How to Store Coffee at Home



Summary

How to Store Coffee at Home

  • You want to keep coffee cool and away from air and light.
  • A cupboard in your kitchen is usually fine! Try to keep as much air out of the packaging as possible.
  • You can leave it in a one-way valve bag or transfer to a vacuum canister.
  • Air and light cause coffee to oxidise, heat and moisture speed that process up.
  • Coffee never really 'goes off' but stale/oxidised coffee will have a slightly rancid flavour (think old nuts or a BBQ hotplate).
  • Storing coffee in the fridge is risky due to the humidity.
  • For long term storage you can put (air tight) coffee in the freezer - but keep it at room temp once the bag is opened.

Transcript (Speaker: Adam Marley)

(00:00):
Hey, guys. So we've been having customers ask about where they should be storing their coffee, their bags of beans of coffee at home. We've got on the back here to store in a cool environment, but we've heard a lot of people have been storing their coffee in the fridge. When we say cool, we were not thinking fridge, sorry, a fridge like this one. The fridge or the freezer isn't actually ideal for storing your coffee just in a bag like this because of the moisture and some other reasons. But, yeah, basically it's not really ideal just in a standard Ziploc bag like that. You'd be much better off in a cupboard. Where's the cupboard? There. Cupboard. Here. Or some shelves, somewhere that's dark and relatively cool, not on top of the fridge or on a windowsill or something like that. Keep it away from the light. You want to minimize light, air, and heat because you want to minimize the oxidization of the coffee.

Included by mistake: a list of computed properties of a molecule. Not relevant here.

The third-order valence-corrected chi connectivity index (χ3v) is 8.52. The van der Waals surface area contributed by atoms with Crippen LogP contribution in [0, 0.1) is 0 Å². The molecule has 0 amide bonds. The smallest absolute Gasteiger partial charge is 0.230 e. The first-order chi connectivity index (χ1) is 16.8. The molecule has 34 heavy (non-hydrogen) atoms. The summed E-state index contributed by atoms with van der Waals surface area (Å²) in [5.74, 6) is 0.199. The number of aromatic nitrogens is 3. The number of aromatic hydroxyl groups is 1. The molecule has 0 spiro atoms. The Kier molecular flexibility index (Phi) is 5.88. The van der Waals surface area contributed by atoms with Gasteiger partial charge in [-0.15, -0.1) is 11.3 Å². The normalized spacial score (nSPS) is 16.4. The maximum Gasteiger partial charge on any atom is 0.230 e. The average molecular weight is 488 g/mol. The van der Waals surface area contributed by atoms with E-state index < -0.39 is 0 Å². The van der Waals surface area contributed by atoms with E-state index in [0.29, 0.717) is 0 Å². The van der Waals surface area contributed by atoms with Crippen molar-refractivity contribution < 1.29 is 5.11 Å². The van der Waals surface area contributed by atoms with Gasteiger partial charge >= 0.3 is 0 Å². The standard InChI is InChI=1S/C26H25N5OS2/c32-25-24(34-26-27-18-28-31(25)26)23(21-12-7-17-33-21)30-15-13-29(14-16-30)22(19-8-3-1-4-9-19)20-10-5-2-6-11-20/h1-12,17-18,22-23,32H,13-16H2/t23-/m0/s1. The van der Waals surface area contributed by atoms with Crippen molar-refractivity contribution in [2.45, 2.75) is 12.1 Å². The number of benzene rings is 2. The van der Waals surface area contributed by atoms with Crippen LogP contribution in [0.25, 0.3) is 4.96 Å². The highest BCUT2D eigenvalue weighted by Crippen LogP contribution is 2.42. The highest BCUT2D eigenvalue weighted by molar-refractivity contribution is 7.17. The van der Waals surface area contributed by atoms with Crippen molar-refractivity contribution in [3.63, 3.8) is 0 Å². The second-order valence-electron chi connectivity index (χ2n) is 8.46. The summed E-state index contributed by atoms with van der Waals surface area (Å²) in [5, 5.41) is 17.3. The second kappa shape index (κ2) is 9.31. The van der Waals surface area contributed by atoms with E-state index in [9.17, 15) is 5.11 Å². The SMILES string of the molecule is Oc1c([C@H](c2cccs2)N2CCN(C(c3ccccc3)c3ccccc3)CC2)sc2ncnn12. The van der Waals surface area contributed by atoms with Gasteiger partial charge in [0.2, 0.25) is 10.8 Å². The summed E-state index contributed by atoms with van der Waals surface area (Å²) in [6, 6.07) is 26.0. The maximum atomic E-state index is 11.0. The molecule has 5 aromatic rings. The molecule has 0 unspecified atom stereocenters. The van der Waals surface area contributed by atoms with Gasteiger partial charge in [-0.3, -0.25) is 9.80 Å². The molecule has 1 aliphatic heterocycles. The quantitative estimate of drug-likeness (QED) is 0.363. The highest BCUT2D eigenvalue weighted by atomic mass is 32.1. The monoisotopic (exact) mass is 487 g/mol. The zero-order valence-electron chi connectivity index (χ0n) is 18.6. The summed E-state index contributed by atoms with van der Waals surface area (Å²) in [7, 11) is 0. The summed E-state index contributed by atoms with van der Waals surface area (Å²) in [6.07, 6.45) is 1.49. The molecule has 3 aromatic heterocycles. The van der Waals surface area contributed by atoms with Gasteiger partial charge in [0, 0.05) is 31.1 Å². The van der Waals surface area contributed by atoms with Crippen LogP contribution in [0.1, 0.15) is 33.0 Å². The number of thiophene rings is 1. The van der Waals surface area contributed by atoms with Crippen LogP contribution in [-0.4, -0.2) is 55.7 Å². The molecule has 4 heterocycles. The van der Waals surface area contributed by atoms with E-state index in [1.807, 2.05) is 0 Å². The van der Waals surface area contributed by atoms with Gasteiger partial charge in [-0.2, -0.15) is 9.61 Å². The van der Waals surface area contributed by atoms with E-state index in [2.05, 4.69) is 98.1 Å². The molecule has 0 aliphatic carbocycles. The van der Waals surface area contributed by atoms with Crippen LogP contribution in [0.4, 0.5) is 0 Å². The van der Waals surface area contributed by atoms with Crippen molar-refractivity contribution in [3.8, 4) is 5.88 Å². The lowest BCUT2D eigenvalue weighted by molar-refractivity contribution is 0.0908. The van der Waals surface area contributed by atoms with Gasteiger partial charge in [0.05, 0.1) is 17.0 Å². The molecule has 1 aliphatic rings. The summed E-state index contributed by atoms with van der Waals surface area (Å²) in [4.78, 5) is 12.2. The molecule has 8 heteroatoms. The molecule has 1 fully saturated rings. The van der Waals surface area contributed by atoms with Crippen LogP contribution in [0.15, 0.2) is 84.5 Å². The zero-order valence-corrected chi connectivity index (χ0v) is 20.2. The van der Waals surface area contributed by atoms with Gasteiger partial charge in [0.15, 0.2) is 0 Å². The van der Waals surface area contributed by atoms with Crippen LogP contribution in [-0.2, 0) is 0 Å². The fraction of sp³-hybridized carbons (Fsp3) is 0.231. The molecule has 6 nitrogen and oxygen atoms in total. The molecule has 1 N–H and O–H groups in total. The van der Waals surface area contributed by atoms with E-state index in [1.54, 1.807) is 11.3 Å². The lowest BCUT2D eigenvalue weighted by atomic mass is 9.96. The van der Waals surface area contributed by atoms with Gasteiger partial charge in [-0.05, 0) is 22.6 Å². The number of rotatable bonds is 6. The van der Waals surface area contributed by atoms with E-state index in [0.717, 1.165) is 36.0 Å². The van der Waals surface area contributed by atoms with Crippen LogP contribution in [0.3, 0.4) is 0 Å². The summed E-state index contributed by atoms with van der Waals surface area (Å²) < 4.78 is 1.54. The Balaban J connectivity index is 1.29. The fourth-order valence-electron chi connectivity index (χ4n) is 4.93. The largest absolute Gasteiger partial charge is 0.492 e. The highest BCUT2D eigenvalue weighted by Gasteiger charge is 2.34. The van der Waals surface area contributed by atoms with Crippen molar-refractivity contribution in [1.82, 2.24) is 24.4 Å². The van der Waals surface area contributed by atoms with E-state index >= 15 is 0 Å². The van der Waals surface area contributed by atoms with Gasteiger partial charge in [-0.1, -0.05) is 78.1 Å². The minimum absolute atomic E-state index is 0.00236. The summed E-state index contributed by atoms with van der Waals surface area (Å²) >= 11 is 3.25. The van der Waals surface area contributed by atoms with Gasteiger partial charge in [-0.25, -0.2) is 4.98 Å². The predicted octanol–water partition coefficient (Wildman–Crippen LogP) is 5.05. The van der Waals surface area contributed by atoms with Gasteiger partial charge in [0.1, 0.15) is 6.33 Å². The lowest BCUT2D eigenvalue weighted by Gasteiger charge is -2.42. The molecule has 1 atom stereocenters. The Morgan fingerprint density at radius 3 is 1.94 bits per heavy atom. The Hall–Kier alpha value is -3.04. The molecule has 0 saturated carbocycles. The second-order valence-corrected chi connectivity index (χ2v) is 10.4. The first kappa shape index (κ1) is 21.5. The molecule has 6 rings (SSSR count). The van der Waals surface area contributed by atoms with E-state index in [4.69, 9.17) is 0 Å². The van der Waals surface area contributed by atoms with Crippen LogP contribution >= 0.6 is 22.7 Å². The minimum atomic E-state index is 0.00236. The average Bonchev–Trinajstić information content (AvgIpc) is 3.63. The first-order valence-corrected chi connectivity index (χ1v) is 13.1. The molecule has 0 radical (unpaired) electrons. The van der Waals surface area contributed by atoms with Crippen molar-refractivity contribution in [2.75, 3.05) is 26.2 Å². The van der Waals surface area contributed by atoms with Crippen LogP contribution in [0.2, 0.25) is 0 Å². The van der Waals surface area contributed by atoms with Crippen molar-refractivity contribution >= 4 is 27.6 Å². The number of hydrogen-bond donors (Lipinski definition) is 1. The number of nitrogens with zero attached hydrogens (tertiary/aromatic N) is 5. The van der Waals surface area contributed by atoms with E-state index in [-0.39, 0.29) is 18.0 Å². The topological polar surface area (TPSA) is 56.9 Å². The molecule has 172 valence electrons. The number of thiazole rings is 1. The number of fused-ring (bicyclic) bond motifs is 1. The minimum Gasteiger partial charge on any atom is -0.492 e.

(00:56):
So you can definitely keep it in Ziploc bags like this. Just squish all the air out whenever you seal it. I know people put them in vacuum containers as well. That's great. Removing the air is really awesome. Yeah. You don't want to keep it in a bag like that or even like a Tupperware container or a sandwich bag, something like that, in the fridge or freezer because whilst, yes, it's nice and cool and that will help slow down the staling of the coffee, the moisture can wreak havoc with the beans.

(01:24):
Now, getting a little bit more in-depth, if you wanted to store your coffee for a much longer period, then you could break it down into smaller portions, or you could do the whole bag if you're willing to not put it back in the freezer afterwards, and then vacuum seal it and put it in the freezer. And then it's basically like a time capsule. It'll last ages, forever, basically, in that situation. But it has to be vacuum sealed. You can't have any environmental air in there with moisture in it. Because what you don't want is moisture condensing on the beans. So if you did it that way, then ideally you could do individual portions, keep it in the freezer. Then as you need to brew the coffee, take it out and then just grind it straight away. Don't have to let it get room temperature or anything. In fact, grinding it from frozen is really good for the coffee. That's a different post, the reasons why.

(02:11):
Or you could do the whole bag if you had too much coffee, but vacuum the whole bag. Not in these ones, they won't hold a vacuum in that. You can either have your own food vacuuming little thing. You can get it from Harvey Norman and stuff. And then you can have it in the freezer as long as you want. Take it out. Once you've opened that bag and it's exposed to environmental air, though, don't want to put it back in the freezer. Just, again, in a cupboard and keep it out of the light and squish as much air out and it should be fine. And in that situation, even without freezing it or anything, the coffee should last at least a month. And honestly, at home, we drink coffee that's two months old and it's still tasting fantastic. So, yeah, don't stress too much about it, but keep the coffee out of the fridge. Keep the coffee out of the freezer. All right. Have a good night, guys.